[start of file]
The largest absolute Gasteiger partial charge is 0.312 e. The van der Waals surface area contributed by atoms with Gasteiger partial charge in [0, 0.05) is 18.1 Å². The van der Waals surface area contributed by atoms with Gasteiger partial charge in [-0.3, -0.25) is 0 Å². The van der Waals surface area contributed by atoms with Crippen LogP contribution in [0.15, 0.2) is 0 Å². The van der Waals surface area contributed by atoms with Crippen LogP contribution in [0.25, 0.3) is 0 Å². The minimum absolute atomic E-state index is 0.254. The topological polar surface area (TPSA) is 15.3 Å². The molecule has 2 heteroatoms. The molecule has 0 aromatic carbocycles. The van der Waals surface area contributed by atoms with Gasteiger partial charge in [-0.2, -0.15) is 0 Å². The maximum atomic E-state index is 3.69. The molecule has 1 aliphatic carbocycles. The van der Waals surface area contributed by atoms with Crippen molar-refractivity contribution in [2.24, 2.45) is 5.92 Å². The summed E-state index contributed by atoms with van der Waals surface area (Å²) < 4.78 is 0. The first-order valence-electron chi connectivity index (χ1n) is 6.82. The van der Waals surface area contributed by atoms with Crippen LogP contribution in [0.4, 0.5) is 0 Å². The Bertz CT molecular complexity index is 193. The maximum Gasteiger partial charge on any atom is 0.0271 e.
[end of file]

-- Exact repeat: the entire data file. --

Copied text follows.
The largest absolute Gasteiger partial charge is 0.312 e. The van der Waals surface area contributed by atoms with Gasteiger partial charge in [0, 0.05) is 18.1 Å². The van der Waals surface area contributed by atoms with Gasteiger partial charge in [-0.3, -0.25) is 0 Å². The van der Waals surface area contributed by atoms with Crippen LogP contribution in [0.15, 0.2) is 0 Å². The van der Waals surface area contributed by atoms with Crippen LogP contribution in [0.25, 0.3) is 0 Å². The minimum absolute atomic E-state index is 0.254. The topological polar surface area (TPSA) is 15.3 Å². The molecule has 2 heteroatoms. The molecule has 0 aromatic carbocycles. The van der Waals surface area contributed by atoms with Gasteiger partial charge in [-0.2, -0.15) is 0 Å². The maximum atomic E-state index is 3.69. The molecule has 1 aliphatic carbocycles. The van der Waals surface area contributed by atoms with Crippen molar-refractivity contribution in [2.24, 2.45) is 5.92 Å². The summed E-state index contributed by atoms with van der Waals surface area (Å²) < 4.78 is 0. The first-order valence-electron chi connectivity index (χ1n) is 6.82. The van der Waals surface area contributed by atoms with Crippen LogP contribution in [0.4, 0.5) is 0 Å². The Bertz CT molecular complexity index is 193. The maximum Gasteiger partial charge on any atom is 0.0271 e.